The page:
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Category:    Home > Reviews > Documentary > Nutrition > Food Safety > Politics > Food, Inc. (2009/Magnolia DVD)

Food, Inc. (2009/Magnolia DVD)


Picture: C+     Sound: C+     Extras: B     Documentary: B



To the dismay of some oligopolic food companies, Robert Kenner’s Food, Inc. (2009) tells the continuing story of how our food system is not in the Grade-A shape it used to be and why.  Other releases (Fast Food Nation, parts of Wake Up Screaming, reviewed elsewhere on this site) have already begun to cover the issue, but this never-long-enough 91-minutes documentary has much to say in what is one of the most censored stories of our time.


After the industry was cleaned up in the early 20th Century, the 1980s brought on too many merges and acquisitions that allowed for four very powerful food companies in the processing and sales of meat alone.  They have been able to manipulate the authority of government they should abide by to intimidate anyone who criticizes their practices.  This includes selling genetically engineered foods without labeling them (the Europeans rejected the sale of such food 100% knowing their effect on people is unknown, meaning U.S. citizens are unknowingly guinea pigs in what seems like a sick experiment no one knows about), slaughter houses for meat are less clean that ever, one company is using ammonia to soak their meat before selling it to kill the deadly e coli virus instead of keeping their place clean to begin with, farmers are being squeezed and put into insane debit while the multi-nationals make most of the money and companies selling genetically engineered food are harassing farmers in the name of keeping their patents theirs.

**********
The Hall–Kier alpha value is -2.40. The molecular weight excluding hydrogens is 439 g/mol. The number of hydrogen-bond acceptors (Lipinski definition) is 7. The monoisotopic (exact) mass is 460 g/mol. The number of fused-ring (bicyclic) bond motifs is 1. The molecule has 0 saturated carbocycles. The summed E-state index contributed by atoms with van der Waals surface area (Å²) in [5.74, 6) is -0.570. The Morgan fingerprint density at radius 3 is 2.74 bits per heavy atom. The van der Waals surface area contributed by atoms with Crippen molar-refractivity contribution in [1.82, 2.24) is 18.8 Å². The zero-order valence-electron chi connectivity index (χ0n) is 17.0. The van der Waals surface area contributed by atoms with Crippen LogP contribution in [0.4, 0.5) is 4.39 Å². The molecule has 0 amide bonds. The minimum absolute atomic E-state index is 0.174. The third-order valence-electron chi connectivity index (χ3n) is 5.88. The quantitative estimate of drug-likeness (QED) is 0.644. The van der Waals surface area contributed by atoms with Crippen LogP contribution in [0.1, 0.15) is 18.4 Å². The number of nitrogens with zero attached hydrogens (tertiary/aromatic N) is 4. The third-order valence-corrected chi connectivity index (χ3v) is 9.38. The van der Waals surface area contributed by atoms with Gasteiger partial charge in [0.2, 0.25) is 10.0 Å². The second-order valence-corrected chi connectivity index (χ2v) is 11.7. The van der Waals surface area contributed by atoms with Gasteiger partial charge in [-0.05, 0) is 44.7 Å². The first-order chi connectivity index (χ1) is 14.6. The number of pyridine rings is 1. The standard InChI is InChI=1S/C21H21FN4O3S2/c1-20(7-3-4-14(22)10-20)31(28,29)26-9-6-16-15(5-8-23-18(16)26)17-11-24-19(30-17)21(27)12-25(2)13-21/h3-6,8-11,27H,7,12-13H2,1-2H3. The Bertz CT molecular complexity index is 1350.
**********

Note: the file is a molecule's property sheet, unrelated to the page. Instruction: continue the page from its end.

For instance, Monsanto (the former toy plastic model kit maker dubbed “mon-Satan” by those who despise them most) have a genetically engineered soy bean they are thrilled to be making a mint off of.  Along with corn, it is the item being used most in our foods and passed off as if it were not always there to make food cheaper.  Their innovation affects beans not even touched by them because the change lands up being adapted by non-affected beans.  They have used it as an excuse to legally (and otherwise) go after organic farmers and push them into settlements for crimes they did not commit just so they can intimidate organic growers and any competitors while the federal government turns their back.  It is just one of many stories that should serve as a red alert about how our food safety is declining.


The up side is that organic foods are becoming more popular and more people know of these outrages, especially thanks to documentaries like this and this will likely not be the last of them by a longshot.  This is one of the must-see documentaries of the year and one you will not soon forget.


The 1.78 X 1 image is a little soft, but that is expected form a documentary with such investigative journalism, though I was surprised Dolby Digital 5.1 was included with the Dolby 2.0 Stereo as neither have any serious surrounds.  Still, it could not hurt ands the combination is about as good as we could ever expect.  Extras include Deleted Scenes, Resources list, Celebrity Public Service Announcements, ABC News Nightline on the subject and two featurettes: The Amazing Food Detective and Snackdown Smackdown.



-   Nicholas Sheffo


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